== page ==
“Do Not Stop Anti-TNF Medications in Children with IBD When They Are Working”

In 2014, one of the posts on this blog addressed stopping anti-TNF therapy: Marriage, Divorce and Separation with Anti-TNF Therapy. My take at that time was “most patients are better off staying married to their anti-TNF therapy.”

Despite changes in therapeutic options, a recent study and editorial come to the same conclusion in 2022:

In the retrospective study, 78 patients with CD and 56 patients with UC underwent endoscopic reassessment. Key findings:

  • Mucosal healing (MH) was achieved by 32 patients with CD (41%) and 30 patients with UC (53.6%); 26 patients with CD (33.3%) and 22 patients with UC (39.3%) achieved histologic healing (HH)
  • Among 45 patients (n=24 CD, n=21 UC) with both MH & HH, anti-TNF therapy was stopped & patients received either an immunomodulatory or mesalamine. 76% of patients with CD had clinical relapse within 3 years and 17% within 1 year. Importantly, objective markers of relapse, including calprotectin and endoscopy were NOT performed; thus, this is certainly an underestimation of relapse rate and time to relapse.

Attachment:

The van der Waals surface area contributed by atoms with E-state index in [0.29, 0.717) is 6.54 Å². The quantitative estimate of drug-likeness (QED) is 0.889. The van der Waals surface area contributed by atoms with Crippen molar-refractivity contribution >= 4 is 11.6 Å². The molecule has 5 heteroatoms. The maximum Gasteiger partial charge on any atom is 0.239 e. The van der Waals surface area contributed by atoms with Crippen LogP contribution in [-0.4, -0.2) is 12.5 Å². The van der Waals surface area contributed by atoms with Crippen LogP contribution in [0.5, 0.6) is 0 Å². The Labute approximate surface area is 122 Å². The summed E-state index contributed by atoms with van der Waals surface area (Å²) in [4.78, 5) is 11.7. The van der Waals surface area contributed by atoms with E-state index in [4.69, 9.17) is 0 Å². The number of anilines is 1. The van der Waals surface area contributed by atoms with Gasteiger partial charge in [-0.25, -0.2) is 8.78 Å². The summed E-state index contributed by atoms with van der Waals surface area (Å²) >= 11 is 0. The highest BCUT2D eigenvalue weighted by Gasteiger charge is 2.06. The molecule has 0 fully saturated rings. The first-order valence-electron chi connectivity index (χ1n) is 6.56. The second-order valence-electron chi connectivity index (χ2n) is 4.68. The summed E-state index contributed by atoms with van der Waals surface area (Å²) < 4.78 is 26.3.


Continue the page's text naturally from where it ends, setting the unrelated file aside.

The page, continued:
In the commentary, the authors note the high rate of relapse in other studies with anti-TNF withdrawal (eg. STORI trial) and high rate of surgery in patients with perianal CD who stopped therapy. In the STORI trial, “the best outcomes [for infliximab withdrawal] were those with subtherapeutic infliximab trough levels, ie, those for whom infliximab was not responsible for maintaining their remission.”

The data are less certain for UC. The editorial notes that 85% of the 21 patients in the Scarallo study had limited left-sided colitis and only 17 were followed for at least 1 year. In adult studies on anti-TNF discontinuation with UC (Kennedy et al. Aliment Pharm Ther 2016; 43: 910-23 and Molander et al. Inflamm Bowel Dis 2014; 20: 1021-28), 42% and 35% relapsed within 12 months, whereas another small study (Farkas et al. World J Gastroenterol 2014; 20: 2995-3001) found 100% of patients on combination therapy who stopped anti-TNF agent had to restart anti-TNF therapy.

My take (from editorial): “The totality of the currently available evidence suggests that discontinuing anti-TNF medications in children with IBD is associated with a greatly increased risk of disease exacerbation, especially if the anti-TNF trough level was therapeutic.”

Broadwalk; Hollywood, FL

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